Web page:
Source: Lorenz Duchamps

China sent another 20 fighter jets into Taiwan’s Air Defense Identification Zone (ADIZ) on Oct. 2, just one day after the communist regime deployed 38 fighter jets to fly over the island nation in the largest display of force to date.

In a government statement issued on Oct. 2, the Taiwan military said the fighters involved included 14 J-16 jets, 4 SU-30 planes, and 2 anti-submarine aircraft.

The Oct. 2 incursion was followed by China’s largest display of force this year after the communist regime sent dozens of military jets that included multiple H-6 bombers with nuclear capabilities.

Taiwan said it responded to the invasion by deploying air patrol forces and tracking the Chinese aircraft on its air defense systems, according to the Taiwanese Ministry of National Defense.

Taiwan said the Oct. 1 incursion came in two waves and happened on the same day that China commemorated the Chinese Communist Party’s (CCP) takeover of the mainland in the late 1940s.

During the CCP’s first maneuver, 25 fighter jets crossed the nation’s ADIZ, Taiwan said. The second wave of hostility included an additional 13 planes later that night.

The ADIZ is a specific area beyond a country’s sovereign territory within which the country requires the identification, location, and air traffic control of aircraft in the interest of its national security.

Taiwan sharply criticized China on Oct. 2 after the previous day’s intrusion. The self-ruled island has complained for about a year or more of repeated missions by China’s air force, often in the southwestern part of its ADIZ close to the Taiwan-controlled Pratas Islands.

“China has been wantonly engaged in military aggression, damaging regional peace,” Taiwan Premier Su Tseng-chang told reporters on Saturday.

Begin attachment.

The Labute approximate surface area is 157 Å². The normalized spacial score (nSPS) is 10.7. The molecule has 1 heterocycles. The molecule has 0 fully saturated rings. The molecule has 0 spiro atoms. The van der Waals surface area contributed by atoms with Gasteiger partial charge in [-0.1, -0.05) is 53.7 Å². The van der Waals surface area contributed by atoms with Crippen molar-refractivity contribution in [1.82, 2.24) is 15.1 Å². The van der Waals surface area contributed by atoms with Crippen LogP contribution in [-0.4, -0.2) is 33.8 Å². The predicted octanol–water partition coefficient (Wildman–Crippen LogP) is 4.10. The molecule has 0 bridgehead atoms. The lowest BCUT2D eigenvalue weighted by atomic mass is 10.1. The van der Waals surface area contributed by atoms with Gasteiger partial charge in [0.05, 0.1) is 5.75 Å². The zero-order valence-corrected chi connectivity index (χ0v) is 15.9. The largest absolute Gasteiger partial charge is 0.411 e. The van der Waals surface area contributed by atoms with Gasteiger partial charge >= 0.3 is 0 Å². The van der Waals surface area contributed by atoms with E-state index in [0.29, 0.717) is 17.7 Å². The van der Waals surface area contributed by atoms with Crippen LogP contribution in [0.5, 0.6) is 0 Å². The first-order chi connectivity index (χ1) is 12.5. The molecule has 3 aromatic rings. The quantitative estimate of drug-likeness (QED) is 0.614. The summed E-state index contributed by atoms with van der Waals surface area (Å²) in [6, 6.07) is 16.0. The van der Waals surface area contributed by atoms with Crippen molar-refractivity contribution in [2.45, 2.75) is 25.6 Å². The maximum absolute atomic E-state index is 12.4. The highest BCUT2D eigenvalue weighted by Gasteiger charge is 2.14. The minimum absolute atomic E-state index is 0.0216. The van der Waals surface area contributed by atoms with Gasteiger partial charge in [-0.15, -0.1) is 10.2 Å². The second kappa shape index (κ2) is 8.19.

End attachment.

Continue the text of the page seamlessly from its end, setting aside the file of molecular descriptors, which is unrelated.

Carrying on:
NTD Photo
Taiwan Premier Su Tseng-chang (C) arrives at the Parliament in Taipei on Sept. 24, 2021. (Sam Yeh/AFP via Getty Images)

The first batch of Chinese aircraft flew in an area close to the Pratas Islands, with the two bombers flying closest to the atoll, according to a map issued by the Taiwanese defense ministry.

The second group flew down into the Bashi Channel that separates Taiwan from the Philippines, a key waterway that links the Pacific with the disputed South China Sea.

China has sent military planes toward the island that it has claimed is part of its territory on a near-daily basis in the last couple of years, and stepped up military harassment with drills.

NTD Photo
A J-15 fighter jet landing on China’s sole operational aircraft carrier, the Liaoning, during a drill at sea on April 24, 2018. (AFP via Getty Images)

The CCP claims that Taiwan is its territory, in spite of the fact that Taiwan has been self-governing since 1949, and that China has never governed Taiwan.

Last week, the communist regime flew 24 fighter jets toward Taiwan, one day after the island nation applied to join the Comprehensive and Progressive Agreement for Trans-Pacific Partnership (CPTPP)—a trade group that China also applied to join.

Beijing labels any foreign government’s engagement with Taiwan as a challenge to its sovereignty. It squeezes Taiwan’s international space, trying to isolate the Asian democracy from global groups like the World Health Organization. China also runs afoul of nations that wish to establish closer ties with Taiwan, like Lithuania and Japan, who donated vaccines to Taiwan this year.